I suppose I should unpack that term, “Non-Gnostic.” These are churches that refuse to lurch around the secular landscape seeking the next big thing progressive Christianity might pluck from the culture or invent on its own. The Gnostic churches have been the first to consent to the social redefinition of marriage and family. They have consented to more than that (like clergy medical plans treating abortion as a reimbursable expense), but marriage and family is pretty much an end game. Among the new Gnostics, the confession of faith might go “We like Jesus and he lets us do anything we like.” (The codicil might read, “And you are a bigot if you disagree.”)
I’m not much in favor of American Christendom. I’ve always found the mix of civic patriotism and civic religion confusing. But at least the secular favors granted to the Protestant establishment came to fall more and more equally to the Catholics and everyone else, as well. If it weren’t for the Protestant establishment, Catholics wouldn’t have gotten anything, I’m convinced. Yet Gnostic Protestants increasingly accede to and even advocate for secular demands for marriage equality. In that context, the archbishop’s assertion of “principled resistance” makes sense.
I had dinner last night with Alan Wolfe, whose new book At Home In Exile: Why Diaspora Is Good For The Jews, comes out next week. When Alan told me what the book was about, it struck me that moving into the future, orthodox Christians probably have a lot to learn from the Jewish experience of living and thriving (or failing to thrive as a religiously observant community) as a minority in an alien, even hostile, culture.
Girls often seem to seek affirmation or security through sending sexts. They may be single and seeking a boyfriend; they may have a boyfriend, or prospective boyfriend, beg them for a photo. Whatever the case, there is a lot of peer pressure involved here—and a strong double standard. Rosin reports that boys who get nude photos from girls are likely to call the girls “sluts,” yet if a girl refuses to send them a picture, they decide she’s “stuck up” or a “prude.” Boys collect these photos like baseball or Pokemon cards, says Rosin, their way of “showing off.”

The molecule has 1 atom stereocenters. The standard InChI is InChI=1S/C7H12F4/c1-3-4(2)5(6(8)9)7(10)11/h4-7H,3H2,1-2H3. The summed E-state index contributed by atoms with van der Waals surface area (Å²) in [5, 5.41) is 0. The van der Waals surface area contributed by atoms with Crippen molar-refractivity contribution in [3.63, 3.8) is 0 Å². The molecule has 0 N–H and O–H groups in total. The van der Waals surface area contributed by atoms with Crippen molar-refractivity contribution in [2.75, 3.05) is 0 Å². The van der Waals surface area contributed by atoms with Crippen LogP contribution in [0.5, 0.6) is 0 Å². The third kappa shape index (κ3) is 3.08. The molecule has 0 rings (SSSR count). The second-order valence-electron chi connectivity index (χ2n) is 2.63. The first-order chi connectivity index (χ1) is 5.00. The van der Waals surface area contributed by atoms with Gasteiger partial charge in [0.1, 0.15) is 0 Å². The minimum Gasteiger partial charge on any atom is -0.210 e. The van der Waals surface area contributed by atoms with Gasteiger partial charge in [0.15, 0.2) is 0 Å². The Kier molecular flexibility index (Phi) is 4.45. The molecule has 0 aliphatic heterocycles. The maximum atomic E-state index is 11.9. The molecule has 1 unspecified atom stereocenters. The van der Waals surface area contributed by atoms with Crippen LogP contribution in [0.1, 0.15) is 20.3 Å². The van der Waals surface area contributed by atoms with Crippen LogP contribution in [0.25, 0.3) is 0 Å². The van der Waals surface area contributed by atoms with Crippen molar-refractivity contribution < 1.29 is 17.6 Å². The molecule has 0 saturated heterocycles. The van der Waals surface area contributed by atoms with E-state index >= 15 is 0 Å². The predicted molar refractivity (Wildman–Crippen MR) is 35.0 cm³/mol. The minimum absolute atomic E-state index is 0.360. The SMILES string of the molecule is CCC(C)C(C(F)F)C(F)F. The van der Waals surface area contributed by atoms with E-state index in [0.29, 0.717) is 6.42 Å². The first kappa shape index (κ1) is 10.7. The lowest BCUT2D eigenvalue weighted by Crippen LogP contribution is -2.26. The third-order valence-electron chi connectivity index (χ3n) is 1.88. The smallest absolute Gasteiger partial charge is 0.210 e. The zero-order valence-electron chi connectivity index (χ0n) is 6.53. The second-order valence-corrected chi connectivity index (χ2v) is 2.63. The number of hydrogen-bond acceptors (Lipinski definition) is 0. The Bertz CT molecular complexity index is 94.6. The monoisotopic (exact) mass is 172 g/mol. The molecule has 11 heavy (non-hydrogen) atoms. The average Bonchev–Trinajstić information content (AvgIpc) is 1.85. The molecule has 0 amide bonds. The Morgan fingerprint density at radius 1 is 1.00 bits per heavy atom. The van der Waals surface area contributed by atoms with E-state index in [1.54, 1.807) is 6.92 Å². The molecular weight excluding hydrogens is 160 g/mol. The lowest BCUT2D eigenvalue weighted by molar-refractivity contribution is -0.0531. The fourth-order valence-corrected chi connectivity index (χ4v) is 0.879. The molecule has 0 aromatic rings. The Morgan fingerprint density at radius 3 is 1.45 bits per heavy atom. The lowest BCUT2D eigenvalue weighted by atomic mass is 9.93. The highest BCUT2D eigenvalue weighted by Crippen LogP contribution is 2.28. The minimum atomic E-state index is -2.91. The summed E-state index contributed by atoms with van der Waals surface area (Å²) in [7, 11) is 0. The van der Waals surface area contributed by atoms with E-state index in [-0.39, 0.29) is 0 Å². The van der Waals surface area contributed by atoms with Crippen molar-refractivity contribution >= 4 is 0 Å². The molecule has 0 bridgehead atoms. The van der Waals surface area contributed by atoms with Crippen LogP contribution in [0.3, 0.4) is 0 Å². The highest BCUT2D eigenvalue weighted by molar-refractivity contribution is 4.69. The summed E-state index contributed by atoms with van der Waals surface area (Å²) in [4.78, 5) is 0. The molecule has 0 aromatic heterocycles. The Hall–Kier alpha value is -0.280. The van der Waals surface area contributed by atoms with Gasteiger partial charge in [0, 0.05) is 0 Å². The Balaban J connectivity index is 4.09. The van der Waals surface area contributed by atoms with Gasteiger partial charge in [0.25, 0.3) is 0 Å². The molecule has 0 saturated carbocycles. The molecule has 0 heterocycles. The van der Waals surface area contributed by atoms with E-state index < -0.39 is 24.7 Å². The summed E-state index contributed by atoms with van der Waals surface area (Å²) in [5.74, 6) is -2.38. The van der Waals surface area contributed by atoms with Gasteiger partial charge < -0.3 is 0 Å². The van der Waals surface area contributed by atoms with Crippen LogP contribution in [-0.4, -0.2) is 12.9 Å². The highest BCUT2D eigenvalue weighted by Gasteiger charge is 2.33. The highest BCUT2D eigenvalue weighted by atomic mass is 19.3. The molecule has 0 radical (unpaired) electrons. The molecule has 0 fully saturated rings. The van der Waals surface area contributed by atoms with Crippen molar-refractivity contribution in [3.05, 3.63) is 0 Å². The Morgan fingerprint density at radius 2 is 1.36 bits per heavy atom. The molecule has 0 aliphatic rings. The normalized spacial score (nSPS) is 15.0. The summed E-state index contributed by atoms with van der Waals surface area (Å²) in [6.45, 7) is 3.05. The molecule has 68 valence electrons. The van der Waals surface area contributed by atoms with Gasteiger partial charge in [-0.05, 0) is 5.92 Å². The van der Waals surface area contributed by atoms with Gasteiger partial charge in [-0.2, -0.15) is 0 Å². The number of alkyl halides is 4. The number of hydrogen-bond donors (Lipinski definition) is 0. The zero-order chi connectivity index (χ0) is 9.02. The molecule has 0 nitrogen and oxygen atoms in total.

Yet what is Rosin’s response to this phenomenon? She acknowledges that parents may be “creeped out” or “upset” to find out how common sexting is amongst their kids and their friends. Yet she seems to credit this attitude more with out-dated prudery than with well-founded concern ….
But there seems to be a problem with this framing, with “consent” being the only constraint worth considering. What if you are too young and vulnerable to properly consent? What if your original consent eventually leads—as it did to so many Louisa County high schoolers—to an abject neglect of consent and privacy?
The rising prevalence of sexting seems to have alarming implications for where young women rest their value, and how they approach romantic relationships. Sexting does nothing to show women that they are more than mere bodies—that their worth transcends the sexual, and that they deserve respect and care. Sexting does nothing to show a girl her worth on an emotional, intellectual, or spiritual level.
Sexting does nothing to teach girls about an intimacy that is more than merely sexual, that treasures a person’s entire character, that can be profoundly meaningful—and profoundly respectful—without the trading of sexually compromising and potentially exploitative pictures.
Sexting does none of these things. Parents who talk to their daughters about sexting shouldn’t merely try to ascertain the “sexual dynamics” involved. They should try to make sure their daughters understand the long-term consequences involved. And they should make sure, first and foremost, that their daughters know they are valuable, prized, and beautiful—no matter how many times they have to tell a boy “no.”
(Gracy Olmstead) I have many thoughts, some of them probably too simplistic, about this.
This pig is misogyny, and it’s still a pig no matter how much “sexual liberation” lipstick you put on it. It is the bitter fruit of the abolition of all sexual standards save for consent – so the deaf, dumb and blind call it sweet.
I suppose, though, that some bright young woman will assure me that it’s empowering because, well, Lysistrata.
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“The remarks made in this essay do not represent scholarly research. They are intended as topical stimulations for conversation among intelligent and informed people.” (Gerhart Niemeyer)